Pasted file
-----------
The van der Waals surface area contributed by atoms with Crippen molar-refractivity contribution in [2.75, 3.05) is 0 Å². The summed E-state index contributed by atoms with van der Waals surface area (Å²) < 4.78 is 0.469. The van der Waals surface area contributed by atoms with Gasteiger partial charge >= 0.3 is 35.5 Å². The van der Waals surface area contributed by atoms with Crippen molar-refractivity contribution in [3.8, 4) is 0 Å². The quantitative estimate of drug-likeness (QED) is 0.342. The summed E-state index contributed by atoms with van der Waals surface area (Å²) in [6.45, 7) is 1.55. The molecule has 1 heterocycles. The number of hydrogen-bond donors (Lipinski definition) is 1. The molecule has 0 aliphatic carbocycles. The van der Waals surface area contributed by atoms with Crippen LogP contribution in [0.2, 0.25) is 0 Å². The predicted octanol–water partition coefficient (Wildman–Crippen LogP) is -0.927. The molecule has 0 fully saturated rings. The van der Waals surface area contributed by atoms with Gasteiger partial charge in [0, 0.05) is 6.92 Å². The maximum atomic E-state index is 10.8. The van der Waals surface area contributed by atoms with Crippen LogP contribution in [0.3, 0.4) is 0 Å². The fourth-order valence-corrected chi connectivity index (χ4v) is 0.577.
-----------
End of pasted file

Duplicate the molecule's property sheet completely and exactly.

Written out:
The van der Waals surface area contributed by atoms with Crippen molar-refractivity contribution in [2.75, 3.05) is 0 Å². The summed E-state index contributed by atoms with van der Waals surface area (Å²) < 4.78 is 0.469. The van der Waals surface area contributed by atoms with Gasteiger partial charge >= 0.3 is 35.5 Å². The van der Waals surface area contributed by atoms with Crippen molar-refractivity contribution in [3.8, 4) is 0 Å². The quantitative estimate of drug-likeness (QED) is 0.342. The summed E-state index contributed by atoms with van der Waals surface area (Å²) in [6.45, 7) is 1.55. The molecule has 1 heterocycles. The number of hydrogen-bond donors (Lipinski definition) is 1. The molecule has 0 aliphatic carbocycles. The van der Waals surface area contributed by atoms with Crippen LogP contribution in [0.2, 0.25) is 0 Å². The predicted octanol–water partition coefficient (Wildman–Crippen LogP) is -0.927. The molecule has 0 fully saturated rings. The van der Waals surface area contributed by atoms with Gasteiger partial charge in [0, 0.05) is 6.92 Å². The maximum atomic E-state index is 10.8. The van der Waals surface area contributed by atoms with Crippen LogP contribution in [0.3, 0.4) is 0 Å². The fourth-order valence-corrected chi connectivity index (χ4v) is 0.577.